However, this Canadian DZO got tired of power-tripping CSPA Board members telling him how to run his business, so he affiliated with USPA a long time ago. He also is not interested in senior, licensed jumpers telling him how to run his business.

The fact that USPA is allowed to offer affiliation to Canadian DZs as a fig leaf cover is something that should be taken up with the FAI and the Canadian Aero Club in my opinion.

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23 hours ago, SethInMI said:

Do you mean giving advice on this site?

Yup. 

23 hours ago, SethInMI said:

The fact you are asking the question is a good sign, you know you don't know everything

I think it's a question that all long term jumpers should ask themselves.  It can be hard to realize and accept that at least some of the knowledge you have amassed over your career isn't as valuable as it used to be (other than for historical purposes, bonfire stories and dead horse arguments, each of which I believe has some value). 

18 hours ago, riggerrob said:

If skybytch shuts up, then I also have to shut up.


<blush>  

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The average skydiver only remains active for 7 years so a lot of times we "reinvent the wheel" because there is no history of what has already been done experimentally. I see and hear novices all the time using and doing things that they were told is the most modern technique without any clue of the actual mechanics involved. It is important to keep that information available. I no longer do any rigging or instructing (beyond a little impromptu coaching) but I when I see a novice struggling with something simply because they are trying to keep up with "what's cool" I am happy to point out any known solution that might already exist.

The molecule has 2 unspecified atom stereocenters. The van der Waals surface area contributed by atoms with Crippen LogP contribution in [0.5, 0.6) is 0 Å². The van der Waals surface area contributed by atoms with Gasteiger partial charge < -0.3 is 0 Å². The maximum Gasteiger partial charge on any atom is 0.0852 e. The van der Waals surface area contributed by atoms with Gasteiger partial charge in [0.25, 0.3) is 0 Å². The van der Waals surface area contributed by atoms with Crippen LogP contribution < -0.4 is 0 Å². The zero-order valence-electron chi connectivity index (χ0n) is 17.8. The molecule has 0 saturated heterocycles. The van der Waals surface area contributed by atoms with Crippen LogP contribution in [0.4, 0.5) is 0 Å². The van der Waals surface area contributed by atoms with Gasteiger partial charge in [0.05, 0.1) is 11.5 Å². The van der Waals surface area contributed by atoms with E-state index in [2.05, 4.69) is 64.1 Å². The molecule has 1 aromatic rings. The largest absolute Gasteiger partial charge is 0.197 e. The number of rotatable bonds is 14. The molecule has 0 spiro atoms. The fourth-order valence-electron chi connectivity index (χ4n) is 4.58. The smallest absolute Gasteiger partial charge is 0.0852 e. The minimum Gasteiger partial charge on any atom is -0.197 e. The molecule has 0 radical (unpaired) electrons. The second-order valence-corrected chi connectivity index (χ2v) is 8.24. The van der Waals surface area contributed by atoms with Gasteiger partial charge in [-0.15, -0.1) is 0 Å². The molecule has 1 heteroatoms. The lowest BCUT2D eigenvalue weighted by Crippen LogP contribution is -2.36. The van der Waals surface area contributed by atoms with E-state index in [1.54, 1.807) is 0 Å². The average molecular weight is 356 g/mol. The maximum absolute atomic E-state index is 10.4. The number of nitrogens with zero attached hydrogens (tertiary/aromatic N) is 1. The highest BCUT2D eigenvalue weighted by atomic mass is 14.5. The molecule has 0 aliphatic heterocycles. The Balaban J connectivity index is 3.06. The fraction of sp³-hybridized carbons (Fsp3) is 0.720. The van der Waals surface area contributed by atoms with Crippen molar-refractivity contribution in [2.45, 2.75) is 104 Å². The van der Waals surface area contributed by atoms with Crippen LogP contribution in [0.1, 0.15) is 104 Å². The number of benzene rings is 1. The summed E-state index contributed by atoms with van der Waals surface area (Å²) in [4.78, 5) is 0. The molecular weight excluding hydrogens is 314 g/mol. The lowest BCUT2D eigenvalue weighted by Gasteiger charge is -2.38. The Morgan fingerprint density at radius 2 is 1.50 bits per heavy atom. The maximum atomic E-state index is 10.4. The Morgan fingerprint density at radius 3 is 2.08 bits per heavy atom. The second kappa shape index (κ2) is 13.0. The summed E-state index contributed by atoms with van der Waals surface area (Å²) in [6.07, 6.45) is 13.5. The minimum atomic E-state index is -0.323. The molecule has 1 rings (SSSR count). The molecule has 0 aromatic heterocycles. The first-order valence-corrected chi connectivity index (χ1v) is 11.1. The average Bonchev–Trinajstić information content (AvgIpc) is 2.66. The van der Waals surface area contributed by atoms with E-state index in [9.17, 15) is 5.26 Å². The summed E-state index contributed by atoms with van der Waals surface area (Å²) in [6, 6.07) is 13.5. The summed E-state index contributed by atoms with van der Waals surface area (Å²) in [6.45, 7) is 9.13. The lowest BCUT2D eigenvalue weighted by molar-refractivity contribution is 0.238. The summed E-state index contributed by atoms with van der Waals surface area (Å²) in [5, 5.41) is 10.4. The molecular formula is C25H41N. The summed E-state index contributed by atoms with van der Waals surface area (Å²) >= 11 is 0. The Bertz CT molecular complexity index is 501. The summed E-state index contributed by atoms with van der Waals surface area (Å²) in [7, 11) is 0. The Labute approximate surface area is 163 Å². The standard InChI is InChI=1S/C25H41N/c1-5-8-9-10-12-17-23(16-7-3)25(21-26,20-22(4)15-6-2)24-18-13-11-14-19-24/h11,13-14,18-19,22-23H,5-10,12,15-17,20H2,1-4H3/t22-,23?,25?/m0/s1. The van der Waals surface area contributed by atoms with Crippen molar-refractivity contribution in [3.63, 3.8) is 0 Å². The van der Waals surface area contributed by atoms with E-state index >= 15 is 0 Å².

Sometimes thats amusing, such as the time a fellow instructor asked to use my unpacked rig to demonstrate some things to his FJC class. My SOS, no RSL, bungee pilot chute, B12 snaps, equipped rig didn't quite fit the bill for what he needed to teach and he himself was confused with some of those features. For info this occurred in '99. There is a post on here right now, talking about lubricating the soft loop of the 3 ring to prevent hard cutaways. Ever since mini rings and risers came out, hard cutaways have been a topic of discussion. My last new rig, they called to make sure I actually wanted  standard rings and risers and not the "cool" mini's. For a new gear buyer, I could see them accepting what their gear dealer recommends and not what is best for them in the moment. 
We are seeing it all the time now with jumpers flying canopies that they cannot land and the community response has been mandatory canopy training. Go out and watch a big-way land during no-wind conditions and you'll see from the circus carnage that that hasn't worked! But it keeps the jumpsuit repair people in a job. I recently had an old-time jumper, that was returning to jumping, ask me what happened to the days when you pulled down the toggles and the canopy stopped. He referred to it as the "golden age of parachute landings" and he was referring to the mid to late '80's when grass stained, dirty jumpsuits weren't the norm. 
I see novices with fall rate and tracking problems because they didn't learn the basic body positions before throwing in mega-booties, weight belts, and competition grips. I got my AFF rating without booties and am still one of the few at my DZ that does FS, up to 40 ways, without them. 
Yes! Keep offering your advice and opinions even if some may think they are outdated. If nothing else it will keep the "skygods" grounded in reality and points out the differences of what really works and what is the latest faddish technique.
Sorry, long post. Rant over!

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I don't think this has to be a binary thing: shut up or don't shut up.  I think, instead, you can just qualify your responses.  Someone asking a gear question you think you might know the answer to, but aren't sure?  "I've only jumped twice in the past six years, and haven't worked on gear since _____.  But, from my experience, you might want to think about ________."  Then whoever is asking (and reading the thread) can get the benefit of your knowledge, while at the same time take into account that your knowledge might not be the most current.  At the same time, you've made clear the potential limitations of your advice and have couched your opinion as a suggestion rather than an absolute dictate, so you need not worry that you're misleading some young jumper.  Besides, on this site, if you give advice that is even slightly wrong, I'm sure someone will be along to correct you shortly ;)